The Pittsburgh Steelers’ trade of third-year wide receiver Chase Claypool to the Chicago Bears Tuesday ahead of the NFL’s trade deadline was a bit surprising, but in the end it was too hard to pass up for the Steelers, receiving a second-round pick from the Bears in return for a receiver who had struggled to put it all together after a great rookie season.
The Steelers tried to put Claypool in the best position to succeed — or so they believed — entering the 2022 season, taking the big, strong, fast receiver and placing him in the slot in second-year coordinator Matt Canada’s scheme, leaning heavily into the big slot role with the former Notre Dame star in an attempt to replace the dependability of JuJu Smith-Scuster in that position.
Turns out, it wasn’t a great fit for the Steelers or for Claypool. Realistically, Claypool wasn’t a fit in the offense for the Steelers, especially at the Z prior to the selection of George Pickens because he couldn’t stack and win vertically, and wasn’t the nuanced route runner the Steelers really needed in the slot to consistently get open.
Speaking with reporters in Chicago during his introductory press conference with the Bears one day after the trade, Claypool stated that he believes it wasn’t the best fit to have him in the slot when asked what he believed didn’t work in Pittsburgh. However, he also didn’t call it the worst fit either, and is excited to get back on the outside in Chicago and move around a bit more.
“I tried a new position this year in the slot. I was outside for my first two years and it wasn’t quite like the best fit, but it wasn’t the worst either,” Claypool stated to reporters, according to video via the Bears’ official Twitter page. “So I think it actually helped me in terms of being able to play all three positions on the field now.”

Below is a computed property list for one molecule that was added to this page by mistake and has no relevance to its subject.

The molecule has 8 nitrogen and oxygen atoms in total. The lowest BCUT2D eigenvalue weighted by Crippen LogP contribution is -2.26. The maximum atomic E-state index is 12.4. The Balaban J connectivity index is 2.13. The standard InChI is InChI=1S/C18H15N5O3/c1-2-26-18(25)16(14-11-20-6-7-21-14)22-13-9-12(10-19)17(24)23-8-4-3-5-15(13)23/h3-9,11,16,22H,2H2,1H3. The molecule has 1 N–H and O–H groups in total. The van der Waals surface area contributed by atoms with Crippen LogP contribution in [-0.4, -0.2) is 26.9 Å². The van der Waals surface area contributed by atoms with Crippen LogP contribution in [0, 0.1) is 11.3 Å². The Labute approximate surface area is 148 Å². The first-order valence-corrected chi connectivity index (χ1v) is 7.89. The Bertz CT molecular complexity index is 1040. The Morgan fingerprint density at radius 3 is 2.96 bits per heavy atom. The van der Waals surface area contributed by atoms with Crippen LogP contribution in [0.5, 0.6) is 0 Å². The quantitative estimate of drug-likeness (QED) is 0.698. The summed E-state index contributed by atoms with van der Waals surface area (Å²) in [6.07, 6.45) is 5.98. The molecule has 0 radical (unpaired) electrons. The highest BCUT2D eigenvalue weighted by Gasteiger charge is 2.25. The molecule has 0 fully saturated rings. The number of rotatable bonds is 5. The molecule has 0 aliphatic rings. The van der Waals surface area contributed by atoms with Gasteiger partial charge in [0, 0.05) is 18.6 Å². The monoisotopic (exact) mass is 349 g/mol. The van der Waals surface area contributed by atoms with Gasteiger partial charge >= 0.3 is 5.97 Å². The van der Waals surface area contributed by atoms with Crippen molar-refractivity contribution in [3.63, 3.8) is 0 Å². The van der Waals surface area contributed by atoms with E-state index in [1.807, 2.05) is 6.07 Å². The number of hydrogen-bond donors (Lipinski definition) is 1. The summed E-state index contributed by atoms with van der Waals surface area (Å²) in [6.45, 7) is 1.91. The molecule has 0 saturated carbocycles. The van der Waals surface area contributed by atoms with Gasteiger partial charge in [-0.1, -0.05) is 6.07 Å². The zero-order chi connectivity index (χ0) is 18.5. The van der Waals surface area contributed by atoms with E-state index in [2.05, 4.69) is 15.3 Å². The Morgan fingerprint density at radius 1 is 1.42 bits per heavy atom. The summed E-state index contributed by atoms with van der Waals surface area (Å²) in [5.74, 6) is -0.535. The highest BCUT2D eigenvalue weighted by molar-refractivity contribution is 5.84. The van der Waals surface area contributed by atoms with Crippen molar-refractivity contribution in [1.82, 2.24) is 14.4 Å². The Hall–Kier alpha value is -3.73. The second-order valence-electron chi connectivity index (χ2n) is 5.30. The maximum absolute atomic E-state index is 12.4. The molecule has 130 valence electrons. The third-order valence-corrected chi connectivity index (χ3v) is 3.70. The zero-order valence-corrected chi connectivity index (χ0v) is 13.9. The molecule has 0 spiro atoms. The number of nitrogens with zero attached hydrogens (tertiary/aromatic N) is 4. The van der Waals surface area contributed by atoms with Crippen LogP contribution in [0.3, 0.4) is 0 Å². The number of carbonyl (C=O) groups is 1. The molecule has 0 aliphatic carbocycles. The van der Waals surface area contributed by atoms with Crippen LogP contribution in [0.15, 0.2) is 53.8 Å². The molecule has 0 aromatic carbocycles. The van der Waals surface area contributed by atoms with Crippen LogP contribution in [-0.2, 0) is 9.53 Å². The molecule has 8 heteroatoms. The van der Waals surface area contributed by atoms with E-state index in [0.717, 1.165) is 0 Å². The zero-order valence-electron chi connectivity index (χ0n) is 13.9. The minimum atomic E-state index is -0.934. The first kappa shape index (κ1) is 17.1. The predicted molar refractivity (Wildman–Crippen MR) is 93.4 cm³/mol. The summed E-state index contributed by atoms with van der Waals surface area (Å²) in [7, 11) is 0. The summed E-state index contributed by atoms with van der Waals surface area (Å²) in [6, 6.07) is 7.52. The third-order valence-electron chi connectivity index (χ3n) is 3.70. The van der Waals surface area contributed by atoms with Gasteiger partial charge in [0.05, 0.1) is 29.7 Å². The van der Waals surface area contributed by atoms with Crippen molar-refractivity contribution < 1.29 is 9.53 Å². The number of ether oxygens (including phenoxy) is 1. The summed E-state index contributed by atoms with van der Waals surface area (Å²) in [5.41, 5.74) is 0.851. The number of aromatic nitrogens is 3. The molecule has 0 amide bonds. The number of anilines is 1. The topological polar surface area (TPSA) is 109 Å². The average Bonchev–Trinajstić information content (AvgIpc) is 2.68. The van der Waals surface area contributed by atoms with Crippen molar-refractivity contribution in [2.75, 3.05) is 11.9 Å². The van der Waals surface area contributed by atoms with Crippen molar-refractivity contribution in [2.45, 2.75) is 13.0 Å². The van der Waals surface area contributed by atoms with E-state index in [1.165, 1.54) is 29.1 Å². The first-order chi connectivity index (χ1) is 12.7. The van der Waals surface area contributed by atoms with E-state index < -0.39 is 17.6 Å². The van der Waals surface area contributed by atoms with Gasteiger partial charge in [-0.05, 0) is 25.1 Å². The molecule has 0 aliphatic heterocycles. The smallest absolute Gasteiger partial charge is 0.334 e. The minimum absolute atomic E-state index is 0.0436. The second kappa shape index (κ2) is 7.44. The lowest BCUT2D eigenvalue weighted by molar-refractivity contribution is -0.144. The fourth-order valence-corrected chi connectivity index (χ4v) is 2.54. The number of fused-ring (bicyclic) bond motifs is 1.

In theory, putting Claypool in the slot and utilizing his skillset as a YAC guy made all the sense in the world, at least on paper. Once it came time to put that into action on the field, it didn’t quite work out. But that’s how the personnel dictated things needing to go in Pittsburgh, with Diontae Johnson holding down the X position, and Pickens taking over the Z position for the black and gold.
Getting a second round pick for a guy that wasn’t going to be extended and wasn’t really a fit in the offense out of the slot is a win for the Steelers, and it’s a win for Claypool, too, as he gets to move back outside in Chicago and gets a chance at a fresh start to try and find his game once again.
That fresh start is something Claypool is looking forward to, getting a chance to show his ability to make plays once again, something he believes he wasn’t quite able to do in Pittsburgh the last two years.
“You know, I’m a playmaker and I’m excited to make plays. I feel like I didn’t have the full opportunity to show what I can do this year, but I think I’ve been able to show that in the past,” Claypool stated in the press conference Wednesday. “And I’m excited to be able to gain that trust with Justin [Fields], too, where he knows if he needs a play, he can come to me and frankly probably any receiver out there. So, just a dynamic playmaker is the guy that the Bears are getting.”
As a rookie, Claypool was that dynamic playmaker, one that could win downfield, make contested catches and provide a ton of splash for the Steelers. That disappeared the last two years, but the talent is still there. Hopefully he’s able to take advantage of the new opportunity in Chicago.